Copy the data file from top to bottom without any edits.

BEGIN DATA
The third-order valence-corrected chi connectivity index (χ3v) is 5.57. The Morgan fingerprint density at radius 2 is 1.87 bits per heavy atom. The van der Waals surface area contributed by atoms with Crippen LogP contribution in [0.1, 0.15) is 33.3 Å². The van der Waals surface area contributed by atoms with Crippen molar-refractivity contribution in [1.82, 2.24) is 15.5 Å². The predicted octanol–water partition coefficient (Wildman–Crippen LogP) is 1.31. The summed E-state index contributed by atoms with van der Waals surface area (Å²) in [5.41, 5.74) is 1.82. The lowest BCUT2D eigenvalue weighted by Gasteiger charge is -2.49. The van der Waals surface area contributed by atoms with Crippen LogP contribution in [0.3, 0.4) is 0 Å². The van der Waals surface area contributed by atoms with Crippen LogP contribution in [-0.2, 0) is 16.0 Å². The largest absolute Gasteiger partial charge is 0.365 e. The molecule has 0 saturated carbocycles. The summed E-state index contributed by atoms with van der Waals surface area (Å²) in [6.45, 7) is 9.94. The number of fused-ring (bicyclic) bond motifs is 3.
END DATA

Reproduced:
The third-order valence-corrected chi connectivity index (χ3v) is 5.57. The Morgan fingerprint density at radius 2 is 1.87 bits per heavy atom. The van der Waals surface area contributed by atoms with Crippen LogP contribution in [0.1, 0.15) is 33.3 Å². The van der Waals surface area contributed by atoms with Crippen molar-refractivity contribution in [1.82, 2.24) is 15.5 Å². The predicted octanol–water partition coefficient (Wildman–Crippen LogP) is 1.31. The summed E-state index contributed by atoms with van der Waals surface area (Å²) in [5.41, 5.74) is 1.82. The lowest BCUT2D eigenvalue weighted by Gasteiger charge is -2.49. The van der Waals surface area contributed by atoms with Crippen LogP contribution in [0.3, 0.4) is 0 Å². The van der Waals surface area contributed by atoms with Crippen LogP contribution in [-0.2, 0) is 16.0 Å². The largest absolute Gasteiger partial charge is 0.365 e. The molecule has 0 saturated carbocycles. The summed E-state index contributed by atoms with van der Waals surface area (Å²) in [6.45, 7) is 9.94. The number of fused-ring (bicyclic) bond motifs is 3.